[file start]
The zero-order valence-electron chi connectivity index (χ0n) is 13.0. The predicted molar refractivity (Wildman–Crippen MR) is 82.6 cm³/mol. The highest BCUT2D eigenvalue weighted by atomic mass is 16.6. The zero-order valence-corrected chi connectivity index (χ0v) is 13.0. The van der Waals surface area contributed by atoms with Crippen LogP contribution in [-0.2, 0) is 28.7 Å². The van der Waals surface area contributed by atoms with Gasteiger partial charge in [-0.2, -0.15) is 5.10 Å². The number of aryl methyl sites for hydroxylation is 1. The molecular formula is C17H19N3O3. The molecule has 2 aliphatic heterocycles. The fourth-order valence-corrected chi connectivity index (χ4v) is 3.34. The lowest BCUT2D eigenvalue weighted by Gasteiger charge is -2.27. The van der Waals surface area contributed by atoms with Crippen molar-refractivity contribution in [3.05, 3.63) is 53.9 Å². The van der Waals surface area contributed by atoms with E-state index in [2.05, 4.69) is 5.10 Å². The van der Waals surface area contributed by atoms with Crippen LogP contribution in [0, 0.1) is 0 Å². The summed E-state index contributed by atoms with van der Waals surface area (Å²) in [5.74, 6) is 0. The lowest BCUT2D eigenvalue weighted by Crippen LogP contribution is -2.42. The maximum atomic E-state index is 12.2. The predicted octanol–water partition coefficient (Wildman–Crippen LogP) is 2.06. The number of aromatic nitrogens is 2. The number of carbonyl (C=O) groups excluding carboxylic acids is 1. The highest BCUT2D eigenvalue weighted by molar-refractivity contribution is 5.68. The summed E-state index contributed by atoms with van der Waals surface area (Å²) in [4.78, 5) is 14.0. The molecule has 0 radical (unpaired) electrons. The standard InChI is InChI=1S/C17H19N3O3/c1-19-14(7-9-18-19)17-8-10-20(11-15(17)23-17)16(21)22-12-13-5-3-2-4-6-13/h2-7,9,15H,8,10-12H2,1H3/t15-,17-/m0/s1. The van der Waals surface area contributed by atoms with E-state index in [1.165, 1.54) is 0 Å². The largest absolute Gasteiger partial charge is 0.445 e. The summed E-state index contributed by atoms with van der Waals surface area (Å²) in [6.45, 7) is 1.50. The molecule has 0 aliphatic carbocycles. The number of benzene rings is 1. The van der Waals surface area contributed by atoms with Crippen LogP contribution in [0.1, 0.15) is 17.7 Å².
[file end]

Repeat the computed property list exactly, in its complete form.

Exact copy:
The zero-order valence-electron chi connectivity index (χ0n) is 13.0. The predicted molar refractivity (Wildman–Crippen MR) is 82.6 cm³/mol. The highest BCUT2D eigenvalue weighted by atomic mass is 16.6. The zero-order valence-corrected chi connectivity index (χ0v) is 13.0. The van der Waals surface area contributed by atoms with Crippen LogP contribution in [-0.2, 0) is 28.7 Å². The van der Waals surface area contributed by atoms with Gasteiger partial charge in [-0.2, -0.15) is 5.10 Å². The number of aryl methyl sites for hydroxylation is 1. The molecular formula is C17H19N3O3. The molecule has 2 aliphatic heterocycles. The fourth-order valence-corrected chi connectivity index (χ4v) is 3.34. The lowest BCUT2D eigenvalue weighted by Gasteiger charge is -2.27. The van der Waals surface area contributed by atoms with Crippen molar-refractivity contribution in [3.05, 3.63) is 53.9 Å². The van der Waals surface area contributed by atoms with E-state index in [2.05, 4.69) is 5.10 Å². The van der Waals surface area contributed by atoms with Crippen LogP contribution in [0, 0.1) is 0 Å². The summed E-state index contributed by atoms with van der Waals surface area (Å²) in [5.74, 6) is 0. The lowest BCUT2D eigenvalue weighted by Crippen LogP contribution is -2.42. The maximum atomic E-state index is 12.2. The predicted octanol–water partition coefficient (Wildman–Crippen LogP) is 2.06. The number of aromatic nitrogens is 2. The number of carbonyl (C=O) groups excluding carboxylic acids is 1. The highest BCUT2D eigenvalue weighted by molar-refractivity contribution is 5.68. The summed E-state index contributed by atoms with van der Waals surface area (Å²) in [4.78, 5) is 14.0. The molecule has 0 radical (unpaired) electrons. The standard InChI is InChI=1S/C17H19N3O3/c1-19-14(7-9-18-19)17-8-10-20(11-15(17)23-17)16(21)22-12-13-5-3-2-4-6-13/h2-7,9,15H,8,10-12H2,1H3/t15-,17-/m0/s1. The van der Waals surface area contributed by atoms with E-state index in [1.165, 1.54) is 0 Å². The largest absolute Gasteiger partial charge is 0.445 e. The summed E-state index contributed by atoms with van der Waals surface area (Å²) in [6.45, 7) is 1.50. The molecule has 0 aliphatic carbocycles. The number of benzene rings is 1. The van der Waals surface area contributed by atoms with Crippen LogP contribution in [0.1, 0.15) is 17.7 Å².